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I’ll make a “quick” sidenote here to touch on the photography gear “problem” and I’ll write another post explaining my take on it in Some depth. In order to innovate and create meaningful work you must understand every aspect of the technology involved in your craft. “Photographers” suffer from this gear envy all the time and use it as an excuse to make crappy work.  Here’s what I’ll say about it… And since I’m missing it pretty badly right now I’ll use my experience on the golf course as an analogy. Now will I ever beat Tiger Woods on the golf course?? No… hell no. I’ve got a better chance of walking on Mars. Even if I had the best clubs in the whole world I still wouldn’t be considered a professional golfer and if he had the worst, he’d still be a pro. Now would I pick up a few strokes because of the better clubs, maybe, get out of the sand trap in under 5 swings, probably; but I haven’t honed my skills, or put in the hours to master every aspect of the game like he has.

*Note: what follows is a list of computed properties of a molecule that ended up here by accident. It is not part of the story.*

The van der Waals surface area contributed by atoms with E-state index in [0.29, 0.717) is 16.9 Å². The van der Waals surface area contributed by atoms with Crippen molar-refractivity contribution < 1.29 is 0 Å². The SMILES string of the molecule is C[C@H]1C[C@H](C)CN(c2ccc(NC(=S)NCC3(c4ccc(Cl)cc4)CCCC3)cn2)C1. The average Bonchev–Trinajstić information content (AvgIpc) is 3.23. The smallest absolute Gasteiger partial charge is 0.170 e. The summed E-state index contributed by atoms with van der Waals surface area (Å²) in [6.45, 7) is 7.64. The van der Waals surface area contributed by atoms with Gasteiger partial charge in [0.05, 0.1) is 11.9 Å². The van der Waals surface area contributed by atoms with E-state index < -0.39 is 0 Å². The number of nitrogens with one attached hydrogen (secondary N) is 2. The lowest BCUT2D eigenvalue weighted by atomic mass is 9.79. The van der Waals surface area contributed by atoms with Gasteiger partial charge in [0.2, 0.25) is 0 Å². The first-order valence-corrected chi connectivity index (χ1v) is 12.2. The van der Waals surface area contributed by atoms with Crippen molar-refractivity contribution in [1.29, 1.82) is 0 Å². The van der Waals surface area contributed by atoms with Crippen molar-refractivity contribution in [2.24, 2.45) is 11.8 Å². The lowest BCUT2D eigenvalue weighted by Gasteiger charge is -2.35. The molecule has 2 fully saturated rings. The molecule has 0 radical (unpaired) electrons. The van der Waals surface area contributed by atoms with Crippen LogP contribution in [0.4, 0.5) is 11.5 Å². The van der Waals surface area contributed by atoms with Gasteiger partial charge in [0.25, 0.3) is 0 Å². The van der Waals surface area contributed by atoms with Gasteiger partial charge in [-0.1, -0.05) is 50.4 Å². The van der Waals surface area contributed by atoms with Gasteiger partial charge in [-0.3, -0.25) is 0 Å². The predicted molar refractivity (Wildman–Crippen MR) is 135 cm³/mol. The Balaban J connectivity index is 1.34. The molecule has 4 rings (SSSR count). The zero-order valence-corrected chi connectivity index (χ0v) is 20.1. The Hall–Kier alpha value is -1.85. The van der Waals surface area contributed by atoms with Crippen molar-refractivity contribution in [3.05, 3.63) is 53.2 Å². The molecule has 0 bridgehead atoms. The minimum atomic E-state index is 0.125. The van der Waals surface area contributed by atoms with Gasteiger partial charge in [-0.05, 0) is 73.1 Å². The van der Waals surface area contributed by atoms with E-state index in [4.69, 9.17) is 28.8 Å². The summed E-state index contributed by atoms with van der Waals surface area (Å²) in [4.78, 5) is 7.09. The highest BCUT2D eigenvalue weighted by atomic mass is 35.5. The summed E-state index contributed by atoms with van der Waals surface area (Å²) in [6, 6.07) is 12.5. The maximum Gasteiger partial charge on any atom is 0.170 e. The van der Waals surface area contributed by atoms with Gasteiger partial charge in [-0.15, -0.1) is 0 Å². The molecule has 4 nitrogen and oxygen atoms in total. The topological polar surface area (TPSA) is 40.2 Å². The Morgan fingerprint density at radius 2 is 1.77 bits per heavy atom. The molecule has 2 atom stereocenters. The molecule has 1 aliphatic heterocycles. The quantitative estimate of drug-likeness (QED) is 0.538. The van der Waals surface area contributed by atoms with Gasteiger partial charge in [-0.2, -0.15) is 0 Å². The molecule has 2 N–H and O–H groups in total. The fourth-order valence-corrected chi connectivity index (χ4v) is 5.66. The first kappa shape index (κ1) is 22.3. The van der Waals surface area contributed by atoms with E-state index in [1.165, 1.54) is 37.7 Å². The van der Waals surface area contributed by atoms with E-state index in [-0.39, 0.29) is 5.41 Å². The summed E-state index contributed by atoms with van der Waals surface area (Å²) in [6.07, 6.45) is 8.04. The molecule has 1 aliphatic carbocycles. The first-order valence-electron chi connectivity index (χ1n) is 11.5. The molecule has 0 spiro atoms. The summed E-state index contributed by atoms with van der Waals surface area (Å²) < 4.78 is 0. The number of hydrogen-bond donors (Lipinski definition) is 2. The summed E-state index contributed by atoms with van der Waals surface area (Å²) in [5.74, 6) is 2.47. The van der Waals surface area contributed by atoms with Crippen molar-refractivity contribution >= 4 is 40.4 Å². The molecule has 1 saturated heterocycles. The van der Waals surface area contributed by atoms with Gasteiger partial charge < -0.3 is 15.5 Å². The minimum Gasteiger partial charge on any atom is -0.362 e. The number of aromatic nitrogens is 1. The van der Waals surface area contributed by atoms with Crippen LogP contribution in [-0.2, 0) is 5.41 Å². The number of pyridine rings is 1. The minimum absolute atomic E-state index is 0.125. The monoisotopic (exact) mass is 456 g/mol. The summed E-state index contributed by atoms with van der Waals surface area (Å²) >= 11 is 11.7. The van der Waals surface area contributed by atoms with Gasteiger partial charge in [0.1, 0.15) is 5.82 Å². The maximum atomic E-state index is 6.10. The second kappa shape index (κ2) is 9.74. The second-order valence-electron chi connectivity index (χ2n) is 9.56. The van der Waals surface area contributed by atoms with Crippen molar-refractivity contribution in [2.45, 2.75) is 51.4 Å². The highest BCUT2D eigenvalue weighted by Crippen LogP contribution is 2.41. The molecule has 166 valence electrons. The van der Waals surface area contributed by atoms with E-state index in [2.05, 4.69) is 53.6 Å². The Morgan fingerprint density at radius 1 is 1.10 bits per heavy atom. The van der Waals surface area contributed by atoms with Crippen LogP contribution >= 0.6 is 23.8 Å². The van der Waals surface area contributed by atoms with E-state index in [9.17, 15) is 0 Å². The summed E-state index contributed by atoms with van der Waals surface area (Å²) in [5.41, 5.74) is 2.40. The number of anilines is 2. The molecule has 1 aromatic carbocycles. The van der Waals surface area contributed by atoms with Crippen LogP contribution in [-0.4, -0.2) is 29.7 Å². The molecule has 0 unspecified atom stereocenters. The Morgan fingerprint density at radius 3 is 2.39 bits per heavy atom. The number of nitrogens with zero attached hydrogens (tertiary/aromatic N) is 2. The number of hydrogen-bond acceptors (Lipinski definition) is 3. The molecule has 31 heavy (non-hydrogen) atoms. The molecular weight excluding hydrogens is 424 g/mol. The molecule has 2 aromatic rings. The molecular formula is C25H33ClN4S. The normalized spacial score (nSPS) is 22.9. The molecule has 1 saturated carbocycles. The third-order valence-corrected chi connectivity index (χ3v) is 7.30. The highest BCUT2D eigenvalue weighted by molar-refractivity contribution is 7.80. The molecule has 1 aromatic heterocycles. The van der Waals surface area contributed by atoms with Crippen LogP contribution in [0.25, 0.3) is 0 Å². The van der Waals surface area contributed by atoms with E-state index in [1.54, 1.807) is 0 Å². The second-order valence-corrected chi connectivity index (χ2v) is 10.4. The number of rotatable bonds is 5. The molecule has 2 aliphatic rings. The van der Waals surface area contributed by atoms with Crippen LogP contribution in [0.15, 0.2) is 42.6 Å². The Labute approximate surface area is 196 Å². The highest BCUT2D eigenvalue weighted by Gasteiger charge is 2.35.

Doing my best here guys… Photo by Tony Madalone.

Thus the outcome would be the same… Every.  Single.  Time. In photography that mastery comes from your creativity… aka your brain. Since we can’t lift dumbbells with our minds (yet…) we have to enhance our creative muscles by studying current trends, attending workshops, reading books/magazines/blogs/articles.  A subscription to Communication Arts and changing your homepage to PDN Online News will do far more for your career than just shotgunning Instagram with hashtags and crossing your fingers.  Just to be clear… This is me telling you that my golf game is the equivalent of a train track high school portrait with the Valencia filter on top. But more on this later…

High school senior on railroad tracks. Photo by NAME REDACTED.

High school senior on railroad tracks. Photo by NAME REDACTED.